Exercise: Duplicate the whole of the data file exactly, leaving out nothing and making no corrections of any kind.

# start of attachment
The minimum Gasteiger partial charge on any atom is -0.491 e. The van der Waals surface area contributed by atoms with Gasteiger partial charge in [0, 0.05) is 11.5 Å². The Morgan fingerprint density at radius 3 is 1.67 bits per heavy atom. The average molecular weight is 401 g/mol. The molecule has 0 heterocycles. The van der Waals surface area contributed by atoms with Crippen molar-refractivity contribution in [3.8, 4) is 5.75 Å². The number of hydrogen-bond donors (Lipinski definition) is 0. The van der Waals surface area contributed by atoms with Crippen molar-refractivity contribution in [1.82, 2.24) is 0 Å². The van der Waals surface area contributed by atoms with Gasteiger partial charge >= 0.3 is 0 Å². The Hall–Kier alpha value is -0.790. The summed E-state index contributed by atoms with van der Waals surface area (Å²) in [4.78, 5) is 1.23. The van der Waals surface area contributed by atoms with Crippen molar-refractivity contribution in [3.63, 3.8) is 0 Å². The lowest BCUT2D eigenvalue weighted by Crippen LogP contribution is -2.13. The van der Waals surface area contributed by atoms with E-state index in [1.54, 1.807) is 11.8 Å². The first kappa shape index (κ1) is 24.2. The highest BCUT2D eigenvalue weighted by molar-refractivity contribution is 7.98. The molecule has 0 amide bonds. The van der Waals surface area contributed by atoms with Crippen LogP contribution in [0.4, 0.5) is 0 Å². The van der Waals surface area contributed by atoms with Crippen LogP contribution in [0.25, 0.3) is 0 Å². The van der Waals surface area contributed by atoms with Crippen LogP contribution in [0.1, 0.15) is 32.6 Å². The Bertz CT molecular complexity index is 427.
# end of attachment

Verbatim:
The minimum Gasteiger partial charge on any atom is -0.491 e. The van der Waals surface area contributed by atoms with Gasteiger partial charge in [0, 0.05) is 11.5 Å². The Morgan fingerprint density at radius 3 is 1.67 bits per heavy atom. The average molecular weight is 401 g/mol. The molecule has 0 heterocycles. The van der Waals surface area contributed by atoms with Crippen molar-refractivity contribution in [3.8, 4) is 5.75 Å². The number of hydrogen-bond donors (Lipinski definition) is 0. The van der Waals surface area contributed by atoms with Crippen molar-refractivity contribution in [1.82, 2.24) is 0 Å². The van der Waals surface area contributed by atoms with Gasteiger partial charge >= 0.3 is 0 Å². The Hall–Kier alpha value is -0.790. The summed E-state index contributed by atoms with van der Waals surface area (Å²) in [4.78, 5) is 1.23. The van der Waals surface area contributed by atoms with Crippen molar-refractivity contribution in [3.63, 3.8) is 0 Å². The lowest BCUT2D eigenvalue weighted by Crippen LogP contribution is -2.13. The van der Waals surface area contributed by atoms with E-state index in [1.54, 1.807) is 11.8 Å². The first kappa shape index (κ1) is 24.2. The highest BCUT2D eigenvalue weighted by molar-refractivity contribution is 7.98. The molecule has 0 amide bonds. The van der Waals surface area contributed by atoms with Crippen LogP contribution in [0.4, 0.5) is 0 Å². The van der Waals surface area contributed by atoms with Crippen LogP contribution in [0.25, 0.3) is 0 Å². The van der Waals surface area contributed by atoms with Crippen LogP contribution in [0.1, 0.15) is 32.6 Å². The Bertz CT molecular complexity index is 427.